Thursday, April 30, 2015

Crochet Comfort Doll Pattern

A week or so ago, I came across this video by LoomaHat and really enjoyed watching it. I have a set of looms that are buried somewhere in my closet and since I didn't want to dig them out, I decided to crochet a version.

Here's my take on a Crochet Comfort Doll.

Comfort Doll before adding extras


  • Worsted weight yarn in the colors of your choice
    I used 5 different colors in this sample doll
  • small amount of black yarn for eyes
  • small amount of pink yarn for lips
  • extras such as buttons, lace, beads, etc for decorating
  • FiberFill or ClusterStuff for the stuffing
  • Pom-Pom maker of your choice (commercial, cardboard, fingers)
  • Size I/9 5.5MM crochet hook
  • Scissors
  • Yarn needle
Advanced beginner level project due to the color changes and needlework.

For the color changes I followed this diagram posted on The eyes, nose and mouth were all done by following the directions from the video link posted above. Chain 1 in each row does not count as a working stitch.

Comfort Doll with extras added: buttons, elastic bracelet for a necklace, flower on the hat.

Change colors according to the diagram.

Chain 40. Join with a slip stitch to beginning chain being careful not to twist the chain. Chain 1.

Row 1: Single crochet in same space as join and in each stitch around. Join to top of first single crochet made (not the chain one). Chain 1. (40 sc)

Rows 2 - 52: Repeat row 1 making color changes as indicated in the diagram. [When making color changes just tie off last color and join new color with a Single Crochet]

Tie off and leave a long tail for closing the top. But don't close it yet, the top will be the last to be closed.

When you're finished with this part you should have a sleeve of various colors.

Sleeve before stitching and stuffing.

Turn the sleeve inside out and stitch closed Row 1 (feet). Turn back to right side out.

To make the "legs":
Flatten the sleeve and choose which part will be your front. Taking a string of yarn in the same color as the feet, sew a seam in the middle of the sleeve taking care to make sure the allowance on both sides is even. Switch to a string of yarn the same color as the pants and continue to seam up until there are 4 rows left of the "pants" color. Tie off and push ends to the inside of the piece.

Begin stuffing the piece, snugly but not too firm. Once the piece is stuffed to your liking, weave the top together with the long tail and pull tightly to secure. Don't worry about the puckering at the top because it will be hidden by the pom-pom.

To make a neck:
Weave a string of yarn the same color as the face around the row where the face meets the shirt. Pull tight, tight, tight and tie off with 2 or 3 knots to secure. Push the ends of the yarn to the center of the piece.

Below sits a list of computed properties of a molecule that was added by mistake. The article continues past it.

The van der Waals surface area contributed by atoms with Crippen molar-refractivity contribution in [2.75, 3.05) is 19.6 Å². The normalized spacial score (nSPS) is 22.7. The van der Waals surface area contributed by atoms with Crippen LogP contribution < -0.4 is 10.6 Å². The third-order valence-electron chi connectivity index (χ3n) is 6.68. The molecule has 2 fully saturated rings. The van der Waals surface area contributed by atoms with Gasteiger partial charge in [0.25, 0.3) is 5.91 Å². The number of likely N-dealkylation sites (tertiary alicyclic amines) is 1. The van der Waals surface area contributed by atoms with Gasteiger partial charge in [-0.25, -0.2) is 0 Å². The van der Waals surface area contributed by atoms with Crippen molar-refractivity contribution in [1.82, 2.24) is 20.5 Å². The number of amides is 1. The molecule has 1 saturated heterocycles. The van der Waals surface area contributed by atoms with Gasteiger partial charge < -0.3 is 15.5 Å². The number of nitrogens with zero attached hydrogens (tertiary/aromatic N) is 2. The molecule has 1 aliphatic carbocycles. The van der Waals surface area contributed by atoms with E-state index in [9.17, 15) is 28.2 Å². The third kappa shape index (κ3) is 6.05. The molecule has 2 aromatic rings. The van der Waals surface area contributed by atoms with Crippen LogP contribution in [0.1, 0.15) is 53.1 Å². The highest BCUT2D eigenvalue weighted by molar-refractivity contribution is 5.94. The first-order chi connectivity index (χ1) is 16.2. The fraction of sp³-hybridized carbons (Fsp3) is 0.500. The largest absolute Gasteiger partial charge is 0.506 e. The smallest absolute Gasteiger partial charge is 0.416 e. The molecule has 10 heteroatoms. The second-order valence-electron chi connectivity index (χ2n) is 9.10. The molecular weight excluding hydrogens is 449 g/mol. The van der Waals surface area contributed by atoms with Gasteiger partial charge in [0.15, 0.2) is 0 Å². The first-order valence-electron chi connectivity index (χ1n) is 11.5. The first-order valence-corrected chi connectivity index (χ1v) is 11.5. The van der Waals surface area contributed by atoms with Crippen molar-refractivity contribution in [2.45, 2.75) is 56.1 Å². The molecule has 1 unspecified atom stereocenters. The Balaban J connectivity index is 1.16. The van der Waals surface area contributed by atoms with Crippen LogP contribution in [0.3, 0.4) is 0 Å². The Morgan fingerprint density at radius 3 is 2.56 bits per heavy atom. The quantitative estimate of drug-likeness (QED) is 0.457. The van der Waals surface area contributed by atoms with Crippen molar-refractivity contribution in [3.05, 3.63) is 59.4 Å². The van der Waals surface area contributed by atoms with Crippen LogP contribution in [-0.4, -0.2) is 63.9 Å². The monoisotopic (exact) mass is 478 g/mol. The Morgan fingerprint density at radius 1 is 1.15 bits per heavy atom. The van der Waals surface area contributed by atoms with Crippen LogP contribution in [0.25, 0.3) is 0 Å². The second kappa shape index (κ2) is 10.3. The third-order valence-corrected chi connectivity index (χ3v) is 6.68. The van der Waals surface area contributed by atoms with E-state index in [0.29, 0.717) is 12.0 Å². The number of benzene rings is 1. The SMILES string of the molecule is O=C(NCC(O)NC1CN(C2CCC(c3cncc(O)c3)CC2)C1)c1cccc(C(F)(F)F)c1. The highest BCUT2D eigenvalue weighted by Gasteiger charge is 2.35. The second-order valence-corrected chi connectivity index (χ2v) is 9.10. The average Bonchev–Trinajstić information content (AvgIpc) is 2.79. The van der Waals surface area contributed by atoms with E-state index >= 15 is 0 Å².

To make the "arms":
Use a string the same color as the shirt and sew a seam by weaving in and out at the sides of the piece. To make sure the arms come out even, decide on a stitch count to follow: my arms are 7 stitches across. To get this I held the piece with the side facing me and picked the one stitch closest to the center of the side; counting 3 stitches to either side of the center I placed stitch markers before sewing. Then I repeated the process on the other side. Using the stitch markers as guides, make sure the arms are even before you begin sewing them. When the arms are complete it should look like it's hands are in it's pockets!

Follow the directions from the video (link above) to make the face. I didn't add ears to mine but you surely can if you wish. I did do more than 3 passes for the nose (5) because I didn't feel like it was standing out enough with just 3.

Make a pom-pom in the color of your choice and tie it to the top of the piece with the tail from the head. Trim the ends to match the length of the yarn in your pom-pom.

Adding extras:
Feel free to glue or sew extras to the piece as you wish. I added buttons, a crochet flower to the hat, and an elastic bracelet to act as a necklace.

As I type this post I have two other comfort dolls in the making lying on my desk. They work up quick and look adorable!

Peace and blessings to you,


  1. Is there a reason you don't crochet in rounds (so you don't have to sew the seam at the end)?

    1. Actually there is ... I suck at crocheting in rounds ... and I've tried every trick and tool available and all the tips I've ever read about keeping stitch and row counts. Doesn't work for me - I always get lost in the mix.

      This doll can be made in rounds very easily but there will still be an end to sew shut because you have to stuff it.